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Marketing Tips for Dentists
Published by Galen Stilson
Direct Response Copywriter/Consultant
Dental Marketing a specialty

Sterile Copy: It's Clean, It's Accurate,
It's Logical, But It Lacks Potency

You've seen it.

It's understandable. It's believable. It states user benefits. It talks to the reader in the reader's language. It asks for a response. It's copy that follows all of the "rules."

But it doesn't work.


Because it's like kissing your sister or brother. There's no imagination. No emotion. No excitement.

Sure, it's a kiss ... but it doesn't do anything for you (and if it does, you need to see a specialist).

For direct response copy to do its job most effectively it must do something for, or to, the prospect. You know, make him or her give a sigh of relief or squirm anxiously ... make the heart pump faster ... produce excitement and anticipation ... involve ... stimulate ... fascinate ... exhilarate.

Right now, give one of your ads or direct mail pieces a quick read-through.

Did the copy make you feel like you just kissed your brother or sister? Or, did it feel like you just "made out" with Elle McPherson or Brad Pitt (depending on your gender).  If Elle or Brad pops to mind, your copy is likely to be quite virile, effective. If a sibling comes to mind , it's likely to be quite sterile.

Familiarity Can Breed Sterility.

When you write your own copy about your own service, you must guard against copy sterility. You become so familiar with the benefits, uses and appeals that you begin losing the emotional edge the excitement you need when writing copy.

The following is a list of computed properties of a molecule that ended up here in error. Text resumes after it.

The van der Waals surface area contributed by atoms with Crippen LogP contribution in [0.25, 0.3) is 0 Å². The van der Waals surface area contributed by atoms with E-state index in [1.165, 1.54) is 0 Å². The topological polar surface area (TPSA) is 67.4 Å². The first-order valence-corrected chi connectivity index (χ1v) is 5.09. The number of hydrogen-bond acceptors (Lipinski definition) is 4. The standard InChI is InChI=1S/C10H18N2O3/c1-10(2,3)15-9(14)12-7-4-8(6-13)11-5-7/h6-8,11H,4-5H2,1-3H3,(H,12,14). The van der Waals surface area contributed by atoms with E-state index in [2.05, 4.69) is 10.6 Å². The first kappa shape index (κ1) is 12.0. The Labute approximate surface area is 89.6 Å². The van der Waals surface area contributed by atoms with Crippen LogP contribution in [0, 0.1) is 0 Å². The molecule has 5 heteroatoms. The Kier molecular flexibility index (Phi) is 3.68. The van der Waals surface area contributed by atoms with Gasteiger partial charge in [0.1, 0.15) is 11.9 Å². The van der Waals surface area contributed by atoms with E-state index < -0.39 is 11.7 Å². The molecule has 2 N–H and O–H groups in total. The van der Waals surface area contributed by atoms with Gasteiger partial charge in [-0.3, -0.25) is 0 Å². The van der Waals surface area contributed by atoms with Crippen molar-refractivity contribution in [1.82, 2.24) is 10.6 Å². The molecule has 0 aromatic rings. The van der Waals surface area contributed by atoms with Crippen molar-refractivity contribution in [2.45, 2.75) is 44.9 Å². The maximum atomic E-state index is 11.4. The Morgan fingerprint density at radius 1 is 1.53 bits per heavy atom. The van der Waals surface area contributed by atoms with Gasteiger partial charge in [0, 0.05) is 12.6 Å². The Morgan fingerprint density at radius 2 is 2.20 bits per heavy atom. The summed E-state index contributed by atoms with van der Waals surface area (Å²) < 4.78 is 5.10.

It's kind of like some marriages. During the courting stage and the first year or two of marriage, everything is exciting. The new partners learn about each other, try new things, and find pleasure in the trivial.  

Then, gradually it changes. Routines are developed. Excitement fades. Contentment sets in. Sound familiar?

Here are some ideas to avoid the sterile copy trap ...

Before you get started, ask yourself why a prospective patient should choose you as his/her dentist?  What do you have to offer that other dentists don't ... or what can you do better than other dentists?  Don't be shy.

Write your ad to someone you know who needs the help you're offering ... and do it with the single goal of causing him or her to get excited, filled with anticipation about taking advantage of your offer. Don't worry about anything except building excitement.

Whenever writing copy, do it in a relaxed setting where you will not be interrupted.

* Never forget that the people who will be reading the ad don't aren't as familiar with dentistry as you are.  Nor do they understand the benefits of it the way you do.

Avoid using potentially misunderstood dental terminology.  Use the target audience's everyday language.

After you've finished the ad (design and copy), let it sit for a couple of days.  Then come back to it.  It's likely you'll want to make changes.  If you do, set it aside for a couple more days ... then come back to it.

Have your copy critiqued by someone who is not so close to the situation.  Ideally, a professional copywriter.**

There are other techniques that will help you create more exciting and enthusiastic copy ... and I'll cover those in a later issue.

In the meantime, here's wishing you a stimulating Elle or Brad fantasy.

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Copyright 2006 by Galen Stilson. Reproduction without permission is strictly prohibited.